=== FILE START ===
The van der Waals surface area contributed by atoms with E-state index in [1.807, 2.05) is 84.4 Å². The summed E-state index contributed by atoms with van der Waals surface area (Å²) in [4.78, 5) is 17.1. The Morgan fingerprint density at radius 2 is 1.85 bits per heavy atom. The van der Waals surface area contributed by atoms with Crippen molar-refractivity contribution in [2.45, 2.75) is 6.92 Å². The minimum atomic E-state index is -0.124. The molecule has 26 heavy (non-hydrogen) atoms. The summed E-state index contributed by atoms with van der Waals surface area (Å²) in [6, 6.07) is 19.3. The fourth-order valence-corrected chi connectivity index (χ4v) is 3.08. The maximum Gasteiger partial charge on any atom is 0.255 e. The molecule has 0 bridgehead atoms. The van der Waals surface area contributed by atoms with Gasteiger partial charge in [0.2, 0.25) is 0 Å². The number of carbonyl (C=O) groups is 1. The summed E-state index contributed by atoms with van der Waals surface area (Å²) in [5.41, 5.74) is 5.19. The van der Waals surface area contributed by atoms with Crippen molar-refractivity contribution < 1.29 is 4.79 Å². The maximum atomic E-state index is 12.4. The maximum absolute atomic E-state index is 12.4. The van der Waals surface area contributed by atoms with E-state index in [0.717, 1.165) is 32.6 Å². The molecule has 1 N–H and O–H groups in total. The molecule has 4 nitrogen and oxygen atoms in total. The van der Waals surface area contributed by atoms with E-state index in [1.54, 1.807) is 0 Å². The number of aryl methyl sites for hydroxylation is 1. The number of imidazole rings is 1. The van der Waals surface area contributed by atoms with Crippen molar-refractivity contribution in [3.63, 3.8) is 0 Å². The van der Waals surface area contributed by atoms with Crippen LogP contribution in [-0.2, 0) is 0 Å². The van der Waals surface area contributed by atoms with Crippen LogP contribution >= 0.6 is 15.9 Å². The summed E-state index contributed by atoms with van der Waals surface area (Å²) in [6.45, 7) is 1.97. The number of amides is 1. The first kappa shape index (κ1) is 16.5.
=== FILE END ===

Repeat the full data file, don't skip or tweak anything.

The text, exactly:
The van der Waals surface area contributed by atoms with E-state index in [1.807, 2.05) is 84.4 Å². The summed E-state index contributed by atoms with van der Waals surface area (Å²) in [4.78, 5) is 17.1. The Morgan fingerprint density at radius 2 is 1.85 bits per heavy atom. The van der Waals surface area contributed by atoms with Crippen molar-refractivity contribution in [2.45, 2.75) is 6.92 Å². The minimum atomic E-state index is -0.124. The molecule has 26 heavy (non-hydrogen) atoms. The summed E-state index contributed by atoms with van der Waals surface area (Å²) in [6, 6.07) is 19.3. The fourth-order valence-corrected chi connectivity index (χ4v) is 3.08. The maximum Gasteiger partial charge on any atom is 0.255 e. The molecule has 0 bridgehead atoms. The van der Waals surface area contributed by atoms with Gasteiger partial charge in [0.2, 0.25) is 0 Å². The number of carbonyl (C=O) groups is 1. The summed E-state index contributed by atoms with van der Waals surface area (Å²) in [5.41, 5.74) is 5.19. The van der Waals surface area contributed by atoms with Crippen molar-refractivity contribution < 1.29 is 4.79 Å². The maximum atomic E-state index is 12.4. The maximum absolute atomic E-state index is 12.4. The van der Waals surface area contributed by atoms with E-state index in [0.717, 1.165) is 32.6 Å². The molecule has 1 N–H and O–H groups in total. The molecule has 4 nitrogen and oxygen atoms in total. The van der Waals surface area contributed by atoms with E-state index in [1.54, 1.807) is 0 Å². The number of aryl methyl sites for hydroxylation is 1. The number of imidazole rings is 1. The van der Waals surface area contributed by atoms with Crippen molar-refractivity contribution in [3.63, 3.8) is 0 Å². The van der Waals surface area contributed by atoms with Crippen LogP contribution in [-0.2, 0) is 0 Å². The van der Waals surface area contributed by atoms with Crippen LogP contribution >= 0.6 is 15.9 Å². The summed E-state index contributed by atoms with van der Waals surface area (Å²) in [6.45, 7) is 1.97. The number of amides is 1. The first kappa shape index (κ1) is 16.5.